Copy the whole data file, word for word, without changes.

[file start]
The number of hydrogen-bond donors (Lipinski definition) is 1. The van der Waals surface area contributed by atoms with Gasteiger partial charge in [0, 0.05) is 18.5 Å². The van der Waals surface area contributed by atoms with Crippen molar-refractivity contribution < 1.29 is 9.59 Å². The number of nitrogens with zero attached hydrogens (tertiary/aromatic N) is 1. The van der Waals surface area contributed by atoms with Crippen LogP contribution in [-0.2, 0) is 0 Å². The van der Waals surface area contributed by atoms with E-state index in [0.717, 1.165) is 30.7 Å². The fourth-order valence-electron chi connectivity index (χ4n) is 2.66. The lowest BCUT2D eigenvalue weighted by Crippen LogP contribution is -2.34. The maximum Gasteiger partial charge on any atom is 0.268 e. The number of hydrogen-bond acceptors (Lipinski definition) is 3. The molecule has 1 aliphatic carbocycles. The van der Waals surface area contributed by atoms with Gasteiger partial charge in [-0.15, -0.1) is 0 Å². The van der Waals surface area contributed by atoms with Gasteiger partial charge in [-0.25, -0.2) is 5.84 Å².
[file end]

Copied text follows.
The number of hydrogen-bond donors (Lipinski definition) is 1. The van der Waals surface area contributed by atoms with Gasteiger partial charge in [0, 0.05) is 18.5 Å². The van der Waals surface area contributed by atoms with Crippen molar-refractivity contribution < 1.29 is 9.59 Å². The number of nitrogens with zero attached hydrogens (tertiary/aromatic N) is 1. The van der Waals surface area contributed by atoms with Crippen LogP contribution in [-0.2, 0) is 0 Å². The van der Waals surface area contributed by atoms with E-state index in [0.717, 1.165) is 30.7 Å². The fourth-order valence-electron chi connectivity index (χ4n) is 2.66. The lowest BCUT2D eigenvalue weighted by Crippen LogP contribution is -2.34. The maximum Gasteiger partial charge on any atom is 0.268 e. The number of hydrogen-bond acceptors (Lipinski definition) is 3. The molecule has 1 aliphatic carbocycles. The van der Waals surface area contributed by atoms with Gasteiger partial charge in [-0.15, -0.1) is 0 Å². The van der Waals surface area contributed by atoms with Gasteiger partial charge in [-0.25, -0.2) is 5.84 Å².